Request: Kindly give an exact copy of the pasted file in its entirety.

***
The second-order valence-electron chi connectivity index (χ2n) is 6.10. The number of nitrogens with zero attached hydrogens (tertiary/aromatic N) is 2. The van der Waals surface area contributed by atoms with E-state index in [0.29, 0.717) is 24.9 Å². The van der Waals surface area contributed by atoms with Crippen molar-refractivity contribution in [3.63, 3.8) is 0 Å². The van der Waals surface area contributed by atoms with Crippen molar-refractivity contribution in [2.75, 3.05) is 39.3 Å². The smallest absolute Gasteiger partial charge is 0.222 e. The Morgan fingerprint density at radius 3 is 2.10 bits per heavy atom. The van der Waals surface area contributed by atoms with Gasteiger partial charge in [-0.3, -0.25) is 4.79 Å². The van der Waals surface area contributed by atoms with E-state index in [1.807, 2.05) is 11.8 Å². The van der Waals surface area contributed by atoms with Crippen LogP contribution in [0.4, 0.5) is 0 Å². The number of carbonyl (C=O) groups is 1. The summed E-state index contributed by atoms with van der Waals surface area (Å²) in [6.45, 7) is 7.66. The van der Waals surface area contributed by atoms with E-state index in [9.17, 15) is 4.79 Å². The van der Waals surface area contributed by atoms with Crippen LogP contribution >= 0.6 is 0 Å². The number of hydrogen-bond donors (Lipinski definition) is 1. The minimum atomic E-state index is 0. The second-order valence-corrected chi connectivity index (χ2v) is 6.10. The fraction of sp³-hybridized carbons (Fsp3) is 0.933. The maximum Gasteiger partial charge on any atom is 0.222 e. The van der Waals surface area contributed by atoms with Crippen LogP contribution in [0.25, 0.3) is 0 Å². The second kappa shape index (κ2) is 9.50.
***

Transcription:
The second-order valence-electron chi connectivity index (χ2n) is 6.10. The number of nitrogens with zero attached hydrogens (tertiary/aromatic N) is 2. The van der Waals surface area contributed by atoms with E-state index in [0.29, 0.717) is 24.9 Å². The van der Waals surface area contributed by atoms with Crippen molar-refractivity contribution in [3.63, 3.8) is 0 Å². The van der Waals surface area contributed by atoms with Crippen molar-refractivity contribution in [2.75, 3.05) is 39.3 Å². The smallest absolute Gasteiger partial charge is 0.222 e. The Morgan fingerprint density at radius 3 is 2.10 bits per heavy atom. The van der Waals surface area contributed by atoms with Gasteiger partial charge in [-0.3, -0.25) is 4.79 Å². The van der Waals surface area contributed by atoms with E-state index in [1.807, 2.05) is 11.8 Å². The van der Waals surface area contributed by atoms with Crippen LogP contribution in [0.4, 0.5) is 0 Å². The number of carbonyl (C=O) groups is 1. The summed E-state index contributed by atoms with van der Waals surface area (Å²) in [6.45, 7) is 7.66. The van der Waals surface area contributed by atoms with E-state index in [9.17, 15) is 4.79 Å². The van der Waals surface area contributed by atoms with Crippen LogP contribution >= 0.6 is 0 Å². The number of hydrogen-bond donors (Lipinski definition) is 1. The minimum atomic E-state index is 0. The second-order valence-corrected chi connectivity index (χ2v) is 6.10. The fraction of sp³-hybridized carbons (Fsp3) is 0.933. The maximum Gasteiger partial charge on any atom is 0.222 e. The van der Waals surface area contributed by atoms with Crippen LogP contribution in [0.25, 0.3) is 0 Å². The second kappa shape index (κ2) is 9.50.